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EA Sports, CLC settle lawsuit with college players: NCAA now alone in legal battle

The battle will continue, but two parties have left the fray.

NCAA president Mark Emmert
NCAA president Mark Emmert
Robert Deutsch-USA TODAY

Minutes after EA Sports announced it's discontinuing its college football video game series due to the ongoing legal battle over whether to compensate college athletes for the use of their likenesses, this happened (via the victorious law firms themselves):

Thousands of current and former NCAA student-athletes have reached a landmark settlement with video game giant EA Sports and the Collegiate Licensing Company (CLC) over the unauthorized use of their names and likenesses - an agreement that is poised to change the business model for major college athletics [...]

The parties submitted a notice announcing their agreement to the U.S. District Court for the Northern District of California on Thursday. According to the notice, the settlement terms will be submitted to the court soon for approval. The NCAA is not part of the settlement and remains as a defendant. Earlier in the day, EA Sports announced on its website that the company will not produce a college football game next year. [...]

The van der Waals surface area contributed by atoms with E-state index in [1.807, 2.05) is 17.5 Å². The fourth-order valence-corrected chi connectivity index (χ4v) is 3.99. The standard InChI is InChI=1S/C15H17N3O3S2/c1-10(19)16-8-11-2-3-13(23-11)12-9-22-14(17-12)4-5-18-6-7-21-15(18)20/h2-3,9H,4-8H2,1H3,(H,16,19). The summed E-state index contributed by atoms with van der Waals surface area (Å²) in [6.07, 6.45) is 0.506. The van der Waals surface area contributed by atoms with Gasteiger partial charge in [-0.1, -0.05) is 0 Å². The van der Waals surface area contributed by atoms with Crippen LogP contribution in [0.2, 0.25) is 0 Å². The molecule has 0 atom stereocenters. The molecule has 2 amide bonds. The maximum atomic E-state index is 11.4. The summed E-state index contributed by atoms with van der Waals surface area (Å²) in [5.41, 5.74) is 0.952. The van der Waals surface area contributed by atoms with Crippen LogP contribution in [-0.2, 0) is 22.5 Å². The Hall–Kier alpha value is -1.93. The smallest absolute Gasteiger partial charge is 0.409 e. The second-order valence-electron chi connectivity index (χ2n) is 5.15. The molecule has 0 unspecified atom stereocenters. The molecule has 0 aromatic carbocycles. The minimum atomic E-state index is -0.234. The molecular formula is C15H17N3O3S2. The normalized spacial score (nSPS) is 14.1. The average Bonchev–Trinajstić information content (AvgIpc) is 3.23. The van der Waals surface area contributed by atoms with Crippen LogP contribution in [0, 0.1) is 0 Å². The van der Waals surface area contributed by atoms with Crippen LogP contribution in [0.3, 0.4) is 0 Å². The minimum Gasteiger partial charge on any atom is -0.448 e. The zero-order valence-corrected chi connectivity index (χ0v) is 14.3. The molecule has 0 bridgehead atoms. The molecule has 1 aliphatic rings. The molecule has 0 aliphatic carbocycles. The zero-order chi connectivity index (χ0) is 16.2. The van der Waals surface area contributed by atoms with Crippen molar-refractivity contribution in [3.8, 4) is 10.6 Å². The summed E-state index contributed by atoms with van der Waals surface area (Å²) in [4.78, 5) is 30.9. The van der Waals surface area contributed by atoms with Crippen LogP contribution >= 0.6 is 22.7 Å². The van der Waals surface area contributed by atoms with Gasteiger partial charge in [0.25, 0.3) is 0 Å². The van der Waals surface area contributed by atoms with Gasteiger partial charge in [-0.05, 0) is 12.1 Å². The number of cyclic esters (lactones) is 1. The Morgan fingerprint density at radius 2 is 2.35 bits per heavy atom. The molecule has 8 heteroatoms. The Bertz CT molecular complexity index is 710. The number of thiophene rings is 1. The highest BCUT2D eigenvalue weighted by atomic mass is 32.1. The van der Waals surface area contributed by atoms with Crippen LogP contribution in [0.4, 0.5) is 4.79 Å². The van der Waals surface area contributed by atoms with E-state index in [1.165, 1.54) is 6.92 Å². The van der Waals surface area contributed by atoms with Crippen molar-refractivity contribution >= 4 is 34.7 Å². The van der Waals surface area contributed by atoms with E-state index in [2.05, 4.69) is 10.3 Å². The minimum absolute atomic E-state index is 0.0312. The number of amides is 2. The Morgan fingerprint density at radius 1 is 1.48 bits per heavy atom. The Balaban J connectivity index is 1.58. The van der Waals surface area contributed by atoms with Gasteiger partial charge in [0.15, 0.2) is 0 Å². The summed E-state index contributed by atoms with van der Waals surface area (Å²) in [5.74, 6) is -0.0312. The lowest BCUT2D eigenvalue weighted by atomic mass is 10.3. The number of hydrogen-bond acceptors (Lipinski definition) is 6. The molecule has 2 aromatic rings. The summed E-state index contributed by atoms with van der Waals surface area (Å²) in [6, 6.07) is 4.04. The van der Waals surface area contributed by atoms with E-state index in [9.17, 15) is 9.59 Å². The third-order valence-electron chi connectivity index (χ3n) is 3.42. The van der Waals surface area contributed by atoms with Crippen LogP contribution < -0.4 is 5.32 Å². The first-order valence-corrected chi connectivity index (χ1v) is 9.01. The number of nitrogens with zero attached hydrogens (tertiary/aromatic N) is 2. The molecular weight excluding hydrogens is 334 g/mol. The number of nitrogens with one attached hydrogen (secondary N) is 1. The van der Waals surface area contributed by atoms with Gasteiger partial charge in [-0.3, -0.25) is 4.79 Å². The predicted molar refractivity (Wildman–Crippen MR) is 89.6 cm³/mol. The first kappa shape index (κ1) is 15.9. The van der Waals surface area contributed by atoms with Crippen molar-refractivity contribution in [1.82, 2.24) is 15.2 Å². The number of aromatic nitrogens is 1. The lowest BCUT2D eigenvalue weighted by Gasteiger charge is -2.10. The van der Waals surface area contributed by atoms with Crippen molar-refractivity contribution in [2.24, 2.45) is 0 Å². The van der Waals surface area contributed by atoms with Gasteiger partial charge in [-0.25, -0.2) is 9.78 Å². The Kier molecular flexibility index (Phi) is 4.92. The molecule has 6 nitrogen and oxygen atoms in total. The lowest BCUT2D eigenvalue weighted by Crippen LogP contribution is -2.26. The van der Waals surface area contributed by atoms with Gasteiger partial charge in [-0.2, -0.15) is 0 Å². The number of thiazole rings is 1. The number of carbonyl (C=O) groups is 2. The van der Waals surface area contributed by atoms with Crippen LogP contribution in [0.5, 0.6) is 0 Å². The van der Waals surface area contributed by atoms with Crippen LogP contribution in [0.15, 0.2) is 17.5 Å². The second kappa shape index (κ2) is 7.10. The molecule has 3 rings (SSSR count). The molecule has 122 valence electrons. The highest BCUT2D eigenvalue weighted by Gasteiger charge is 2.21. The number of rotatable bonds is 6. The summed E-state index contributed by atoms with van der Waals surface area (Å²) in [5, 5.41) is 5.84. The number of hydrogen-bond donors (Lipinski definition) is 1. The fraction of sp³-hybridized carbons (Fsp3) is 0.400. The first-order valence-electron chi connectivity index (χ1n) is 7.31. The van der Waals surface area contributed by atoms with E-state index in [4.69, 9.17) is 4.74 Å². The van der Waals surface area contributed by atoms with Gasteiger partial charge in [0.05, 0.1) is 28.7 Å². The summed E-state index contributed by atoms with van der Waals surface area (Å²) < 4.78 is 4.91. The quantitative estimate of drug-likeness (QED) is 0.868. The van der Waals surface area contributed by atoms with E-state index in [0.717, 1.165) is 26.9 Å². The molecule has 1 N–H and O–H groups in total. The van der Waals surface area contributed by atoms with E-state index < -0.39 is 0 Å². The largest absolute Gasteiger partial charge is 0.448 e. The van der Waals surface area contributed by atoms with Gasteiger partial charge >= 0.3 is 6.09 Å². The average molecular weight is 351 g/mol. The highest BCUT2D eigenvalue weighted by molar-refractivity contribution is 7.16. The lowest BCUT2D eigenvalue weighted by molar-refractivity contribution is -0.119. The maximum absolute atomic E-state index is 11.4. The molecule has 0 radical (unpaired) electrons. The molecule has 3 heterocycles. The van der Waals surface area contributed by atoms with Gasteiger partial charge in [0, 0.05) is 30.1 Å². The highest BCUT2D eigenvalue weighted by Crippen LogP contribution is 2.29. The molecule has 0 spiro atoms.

EA Sports was sued over its unapproved use of students' likenesses and physical descriptions in the company's popular "NCAA Football" and "NCAA Basketball" video games. CLC faced similar claims based on the sale of items branded with college athletes' names. Based on this settlement and other recent court rulings, EA Sports has agreed to change the way it develops future games featuring NCAA athletes in order to protect the rights to their likenesses.

Thousands, you say? From CBS Sports' Dennis Dodd:

Essentially each player who has appeared in the football and basketball games marketed by EA in the last decade - approximately 125,000 men - are eligible for settlement money.

That's quite a few thousand. This does not mean the Ed O'Bannon lawsuit* against the NCAA is over. The NCAA said Thursday, as a matter of fact, that it's prepared to take its fight all the way to the Supreme Court if need be.

This does not mean current players are now set to be paid moving forward -- only, if NCAA rules allow it, for previous appearances in EA games. For one thing, EA Sports just said it's not making a game at the moment, so there's nothing for which to pay current players next year.

It does mean that EA Sports is sitting out the rest of the fight. EA wanted out back in July, as a matter of fact, when it tried to have the case dismissed.

It likely also means the NCAA is in trouble. A victory by the players would virtually ensure the loosening of the NCAA's rules against player compensation, not to mention likely cost the NCAA a great deal of money in damages.

* The popular catch-all term for the multiple ongoing lawsuits against the NCAA over likeness compensation issues. The O'Bannon suit, in particular, could be declared class-action at any point.

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